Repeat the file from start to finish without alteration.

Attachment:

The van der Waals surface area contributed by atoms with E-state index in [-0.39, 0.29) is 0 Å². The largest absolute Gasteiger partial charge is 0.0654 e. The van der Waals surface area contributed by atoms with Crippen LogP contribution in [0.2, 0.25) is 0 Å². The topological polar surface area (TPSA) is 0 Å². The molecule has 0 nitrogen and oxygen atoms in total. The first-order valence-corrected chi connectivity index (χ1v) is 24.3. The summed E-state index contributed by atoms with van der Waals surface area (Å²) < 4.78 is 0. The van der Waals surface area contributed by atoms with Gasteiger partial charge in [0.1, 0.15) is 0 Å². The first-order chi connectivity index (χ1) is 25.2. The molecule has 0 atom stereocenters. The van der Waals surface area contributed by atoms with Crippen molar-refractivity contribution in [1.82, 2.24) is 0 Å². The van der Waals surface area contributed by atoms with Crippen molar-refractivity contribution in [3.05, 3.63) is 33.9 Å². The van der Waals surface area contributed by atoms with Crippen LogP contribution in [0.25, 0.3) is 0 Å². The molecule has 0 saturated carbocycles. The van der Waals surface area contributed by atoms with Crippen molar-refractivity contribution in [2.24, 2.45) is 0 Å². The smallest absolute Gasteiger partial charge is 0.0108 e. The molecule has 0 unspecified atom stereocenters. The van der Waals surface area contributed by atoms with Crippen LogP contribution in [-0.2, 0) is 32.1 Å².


The van der Waals surface area contributed by atoms with E-state index in [-0.39, 0.29) is 0 Å². The largest absolute Gasteiger partial charge is 0.0654 e. The van der Waals surface area contributed by atoms with Crippen LogP contribution in [0.2, 0.25) is 0 Å². The topological polar surface area (TPSA) is 0 Å². The molecule has 0 nitrogen and oxygen atoms in total. The first-order valence-corrected chi connectivity index (χ1v) is 24.3. The summed E-state index contributed by atoms with van der Waals surface area (Å²) < 4.78 is 0. The van der Waals surface area contributed by atoms with Gasteiger partial charge in [0.1, 0.15) is 0 Å². The first-order chi connectivity index (χ1) is 25.2. The molecule has 0 atom stereocenters. The van der Waals surface area contributed by atoms with Crippen molar-refractivity contribution in [1.82, 2.24) is 0 Å². The van der Waals surface area contributed by atoms with Crippen molar-refractivity contribution in [3.05, 3.63) is 33.9 Å². The van der Waals surface area contributed by atoms with Crippen LogP contribution in [0.25, 0.3) is 0 Å². The molecule has 0 saturated carbocycles. The van der Waals surface area contributed by atoms with Crippen molar-refractivity contribution in [2.24, 2.45) is 0 Å². The smallest absolute Gasteiger partial charge is 0.0108 e. The molecule has 0 unspecified atom stereocenters. The van der Waals surface area contributed by atoms with Crippen LogP contribution in [-0.2, 0) is 32.1 Å².